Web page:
Karim Ghali

For the last decades, evolution and maintenance of sex have been some of the major unsolved questions in evolutionary biology. Indeed, most eukaryotes are sexual, and fully asexual organisms are rare, despite many theoretical advantages of asexual reproduction.  The fact that sex is associated with considerable costs but maintained in the vast majority of organisms (the paradox of sex) can be explained by many different theories, focusing on direct short terms benefits of sex (e.g. Red queen dynamics, migration and spatial changes in selection, Hill-Robertson effect) or indirect long term advantages of sexual reproduction (e.g. Muller’s ratchet). Despite an increasing number of organisms used to address those questions, there is still a lack of example in natural populations.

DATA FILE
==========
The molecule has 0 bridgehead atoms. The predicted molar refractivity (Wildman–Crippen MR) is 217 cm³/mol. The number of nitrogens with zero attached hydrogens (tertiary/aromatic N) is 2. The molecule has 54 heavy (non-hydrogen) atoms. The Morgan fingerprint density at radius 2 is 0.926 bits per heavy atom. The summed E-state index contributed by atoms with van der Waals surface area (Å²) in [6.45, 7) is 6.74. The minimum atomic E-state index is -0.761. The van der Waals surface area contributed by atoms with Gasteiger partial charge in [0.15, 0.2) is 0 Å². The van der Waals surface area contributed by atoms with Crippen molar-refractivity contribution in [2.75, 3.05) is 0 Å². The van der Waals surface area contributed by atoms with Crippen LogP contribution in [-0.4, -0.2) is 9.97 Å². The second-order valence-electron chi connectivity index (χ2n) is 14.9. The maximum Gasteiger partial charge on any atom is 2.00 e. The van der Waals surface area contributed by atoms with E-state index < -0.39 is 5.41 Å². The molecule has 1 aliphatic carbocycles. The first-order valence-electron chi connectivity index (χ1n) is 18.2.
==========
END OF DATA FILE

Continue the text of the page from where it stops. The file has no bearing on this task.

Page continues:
During my Phd, I will use new model species to test different factors permitting to explain why some lineages remain sexual, as other displays a transition toward asexual reproduction.  Indeed, the genus of grass thrips Aptinothrips comprises four species, out of which two are obligate asexual (A. Karnyi, A.stylifer), one is sexual (A. elegans), and one where asexual and sexual lineages co-occurs in south Europe (A. rufus), and in which multiple transitions to asexuality have been observed.  This system is thus perfect to test the maintenance of sex, as it comprises multiple transitions to asexuality at the genus or species level, allowing us to make replicated comparisons between the two different reproductive modes.

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